Join John Helfen for an in-depth discussion in this video Creating and editing components in an assembly, part of Autodesk Inventor 2018 Essential Training.
- [Voiceover] Now that you know how to place components into an Assembly file, we can look at how we can create and edit parts within the context of this assembly. What we're going to do is we're going to create a handle that'll go on the end of this arm. We can either go to the Assemble tab under the Component panel and select Create or we can right-click and select Create Component from the Marking menu. That's what I'm going to do. Once you select that, the Create In-Place Component dialogue box is presented, and we can enter all the information we need to create this component in the context of this assembly.
First, we need a name. In this case, I'm going to name it Handle, and just to the right of that, we have a Template that we can select. It defaults to Standard.ipt, and that's going to work in most cases, but if needed, you can change that. For example, we could create a blank assembly file or we could create a Sheet Metal part or a Weldment assembly. We didn't cover these in this course, they're a little more advanced, but I know Lynda.com has a Sheet Metal course for Inventor you may want to check out. Below that, we have the New File Location.
There's a default value that you could change if you want or if you want to, you can browse to a different location on your hard drive, but I'm going to leave the default. And now, we can look at the Default BOM Structure information. What this does is allows you to define the type of component this is going to be in respect to the bill of materials. If you select the drop-down, you can see we can create Normal, which is what we'll use in most cases, or we can define this as Inseparable, Purchased, Phantom, or Reference. The check box to the right allows you to create a Virtual Component.
What this means is the part will show up in the browser and it'll be reflected in the bill of materials, but it's not something that's actually modeled. For example, it might be paint, it might be glue or a lubricant of some sort, something you wouldn't model, but you want represented in the bill of materials. Finally, we have the ability to constrain this sketch plane to the face we select when we create the component. I'm going to leave this selected, and I'll show you the results of that in just a second. I'm going to select OK. Now we need to select a face where we can begin creating this model.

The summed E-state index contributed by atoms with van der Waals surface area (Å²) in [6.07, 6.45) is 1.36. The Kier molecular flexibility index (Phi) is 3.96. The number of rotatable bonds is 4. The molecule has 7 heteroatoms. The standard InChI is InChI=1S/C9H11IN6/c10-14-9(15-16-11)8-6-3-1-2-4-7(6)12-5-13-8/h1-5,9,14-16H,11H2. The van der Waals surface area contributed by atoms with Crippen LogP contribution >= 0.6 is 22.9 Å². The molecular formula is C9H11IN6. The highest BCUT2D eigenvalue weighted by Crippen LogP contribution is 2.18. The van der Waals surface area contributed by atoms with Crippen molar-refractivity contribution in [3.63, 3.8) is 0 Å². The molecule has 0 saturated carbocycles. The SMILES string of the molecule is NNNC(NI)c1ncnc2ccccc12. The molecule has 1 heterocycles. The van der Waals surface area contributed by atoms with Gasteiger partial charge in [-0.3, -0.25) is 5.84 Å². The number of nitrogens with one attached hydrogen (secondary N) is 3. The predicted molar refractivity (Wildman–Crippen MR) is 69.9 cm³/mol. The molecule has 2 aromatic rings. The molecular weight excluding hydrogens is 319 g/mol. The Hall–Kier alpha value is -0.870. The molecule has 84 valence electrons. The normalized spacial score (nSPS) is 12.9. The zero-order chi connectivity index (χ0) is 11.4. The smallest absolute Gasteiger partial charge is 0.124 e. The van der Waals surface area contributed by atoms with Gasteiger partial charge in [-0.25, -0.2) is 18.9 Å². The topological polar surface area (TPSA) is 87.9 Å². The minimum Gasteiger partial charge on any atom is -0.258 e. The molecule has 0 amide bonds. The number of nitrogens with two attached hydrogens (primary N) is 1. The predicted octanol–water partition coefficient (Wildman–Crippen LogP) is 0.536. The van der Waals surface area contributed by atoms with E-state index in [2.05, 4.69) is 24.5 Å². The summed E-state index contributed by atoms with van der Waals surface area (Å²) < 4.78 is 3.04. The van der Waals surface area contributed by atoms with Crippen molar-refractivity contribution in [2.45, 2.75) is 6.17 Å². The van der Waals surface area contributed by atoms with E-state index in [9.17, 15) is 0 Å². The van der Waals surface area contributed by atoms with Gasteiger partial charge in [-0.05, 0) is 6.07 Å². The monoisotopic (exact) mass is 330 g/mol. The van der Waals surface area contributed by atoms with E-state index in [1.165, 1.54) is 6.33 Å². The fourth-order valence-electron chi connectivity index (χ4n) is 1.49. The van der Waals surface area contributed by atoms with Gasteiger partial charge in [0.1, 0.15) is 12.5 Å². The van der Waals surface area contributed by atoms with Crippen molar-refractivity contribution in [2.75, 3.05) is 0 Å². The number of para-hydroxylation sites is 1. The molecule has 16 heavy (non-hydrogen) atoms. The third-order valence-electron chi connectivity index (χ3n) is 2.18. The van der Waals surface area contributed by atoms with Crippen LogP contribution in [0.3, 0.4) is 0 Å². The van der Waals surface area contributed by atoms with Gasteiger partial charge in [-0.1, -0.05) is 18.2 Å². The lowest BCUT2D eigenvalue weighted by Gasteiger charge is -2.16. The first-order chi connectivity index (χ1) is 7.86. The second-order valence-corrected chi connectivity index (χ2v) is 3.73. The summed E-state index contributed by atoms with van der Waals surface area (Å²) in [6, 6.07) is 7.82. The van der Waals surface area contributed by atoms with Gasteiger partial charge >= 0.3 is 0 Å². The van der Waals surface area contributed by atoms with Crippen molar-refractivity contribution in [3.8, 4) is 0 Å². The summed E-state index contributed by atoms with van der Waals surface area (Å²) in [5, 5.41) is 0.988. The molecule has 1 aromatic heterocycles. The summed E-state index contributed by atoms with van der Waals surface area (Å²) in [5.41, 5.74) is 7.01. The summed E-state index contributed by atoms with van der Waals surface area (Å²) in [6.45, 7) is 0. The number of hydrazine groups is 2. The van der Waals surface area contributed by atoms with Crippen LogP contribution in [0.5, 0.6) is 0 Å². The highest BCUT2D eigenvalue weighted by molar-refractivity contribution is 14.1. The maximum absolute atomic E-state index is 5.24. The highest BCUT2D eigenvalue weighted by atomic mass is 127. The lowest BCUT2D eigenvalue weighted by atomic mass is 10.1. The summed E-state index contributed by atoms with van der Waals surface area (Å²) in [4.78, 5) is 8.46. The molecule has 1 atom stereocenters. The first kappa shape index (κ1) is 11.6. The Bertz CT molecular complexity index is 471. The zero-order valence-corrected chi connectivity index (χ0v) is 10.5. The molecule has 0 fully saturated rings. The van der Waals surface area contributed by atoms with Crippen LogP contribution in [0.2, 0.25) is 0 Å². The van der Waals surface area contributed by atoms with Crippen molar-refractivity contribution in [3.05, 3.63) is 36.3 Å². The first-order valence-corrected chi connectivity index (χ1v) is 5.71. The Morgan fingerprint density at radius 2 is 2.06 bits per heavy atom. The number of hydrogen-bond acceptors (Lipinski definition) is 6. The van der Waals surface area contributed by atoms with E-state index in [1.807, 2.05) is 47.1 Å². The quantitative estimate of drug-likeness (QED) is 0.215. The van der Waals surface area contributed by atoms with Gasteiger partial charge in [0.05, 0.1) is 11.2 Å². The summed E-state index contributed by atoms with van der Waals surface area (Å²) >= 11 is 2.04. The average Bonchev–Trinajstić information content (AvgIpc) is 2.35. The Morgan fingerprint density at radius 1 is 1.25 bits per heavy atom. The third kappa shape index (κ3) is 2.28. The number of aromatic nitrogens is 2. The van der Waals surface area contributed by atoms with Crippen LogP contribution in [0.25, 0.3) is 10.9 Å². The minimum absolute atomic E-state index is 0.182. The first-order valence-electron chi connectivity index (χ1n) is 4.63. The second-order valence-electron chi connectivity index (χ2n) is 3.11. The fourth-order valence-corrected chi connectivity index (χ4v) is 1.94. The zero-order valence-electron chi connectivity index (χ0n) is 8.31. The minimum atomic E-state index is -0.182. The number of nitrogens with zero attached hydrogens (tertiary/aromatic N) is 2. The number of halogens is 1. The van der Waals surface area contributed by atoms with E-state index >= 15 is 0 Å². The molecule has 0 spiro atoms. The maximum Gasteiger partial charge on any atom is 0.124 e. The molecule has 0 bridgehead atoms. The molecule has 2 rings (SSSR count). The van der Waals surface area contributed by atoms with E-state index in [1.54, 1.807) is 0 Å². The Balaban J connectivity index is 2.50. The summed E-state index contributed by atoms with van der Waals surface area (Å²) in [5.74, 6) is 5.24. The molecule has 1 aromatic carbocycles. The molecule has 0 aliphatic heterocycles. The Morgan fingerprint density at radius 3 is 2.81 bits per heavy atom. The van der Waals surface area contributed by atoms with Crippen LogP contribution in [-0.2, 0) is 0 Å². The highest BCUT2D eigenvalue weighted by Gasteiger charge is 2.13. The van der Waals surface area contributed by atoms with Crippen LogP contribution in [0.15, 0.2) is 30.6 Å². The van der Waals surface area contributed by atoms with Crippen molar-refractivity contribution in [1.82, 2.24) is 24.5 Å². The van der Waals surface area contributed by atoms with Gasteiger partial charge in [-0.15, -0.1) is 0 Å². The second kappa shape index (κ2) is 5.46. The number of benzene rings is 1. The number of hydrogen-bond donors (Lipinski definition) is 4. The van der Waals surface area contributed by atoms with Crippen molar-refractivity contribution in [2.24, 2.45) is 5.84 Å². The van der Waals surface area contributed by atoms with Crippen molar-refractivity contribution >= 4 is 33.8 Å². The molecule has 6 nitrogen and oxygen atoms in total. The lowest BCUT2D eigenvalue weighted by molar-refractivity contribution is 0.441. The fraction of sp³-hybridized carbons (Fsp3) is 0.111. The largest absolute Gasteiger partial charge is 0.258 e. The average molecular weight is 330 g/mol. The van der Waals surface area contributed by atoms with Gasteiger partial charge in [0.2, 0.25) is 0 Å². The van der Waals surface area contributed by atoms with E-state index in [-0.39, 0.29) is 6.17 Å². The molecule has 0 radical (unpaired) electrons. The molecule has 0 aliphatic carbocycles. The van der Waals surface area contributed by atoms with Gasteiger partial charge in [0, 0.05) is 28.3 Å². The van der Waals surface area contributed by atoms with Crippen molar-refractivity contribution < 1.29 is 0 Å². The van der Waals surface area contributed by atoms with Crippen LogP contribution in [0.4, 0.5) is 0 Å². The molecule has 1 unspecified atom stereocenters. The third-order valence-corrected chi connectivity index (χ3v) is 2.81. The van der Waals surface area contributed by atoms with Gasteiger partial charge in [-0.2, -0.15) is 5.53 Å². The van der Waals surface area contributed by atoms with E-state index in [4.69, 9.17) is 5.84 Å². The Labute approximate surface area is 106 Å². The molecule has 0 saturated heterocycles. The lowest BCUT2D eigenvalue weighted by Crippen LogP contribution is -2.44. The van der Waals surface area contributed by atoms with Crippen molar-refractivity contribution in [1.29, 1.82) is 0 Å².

I'm going to select the end of this arm, and what you'll see is the entire assembly is now grayed out. And in the browser, you can see the same is true. All the parts at the top are grayed out and down at the bottom, you see a white area, and you can see Handle that we just created. The unique thing here is you see the End of Part icon. This is telling us that we are in the part modeling environment. Not only do we see End of Part, but the ribbon bar now reflects all our part modeling tools. And we can begin creating a part just like we would in any other case.
For example, I'm going to right-click, select New Sketch from the Right-click menu, and Inventor brings up the Origin planes. We want to select the plane that is parallel to the end of this arm. In this case, it's XY, we'll left-click, and we rotate normal to that view, and we can begin sketching. We're going to start by right-clicking and selecting Center Point Circle. We'll left-click on the center point of the sketch and enter .25 as the diameter for that circle. That's the diameter of the arm, so this will essentially be pressed onto that arm.
While we're in the Circle command, we'll left-click again on the center point and this time, enter .5 as a diameter. We now have the geometry we need for our handle, and we can select Finish Sketch. We can right-click and select Extrude from the Marking menu, and select the ring we just created. Inventor applies all the default settings, it extrudes to direction one, it enters a value of one, and now we can go ahead and make some minor modifications. And this comes in very handy that we're in the context of an assembly. Let me go ahead and hit the Home button on the View cube, and rotate to the front view.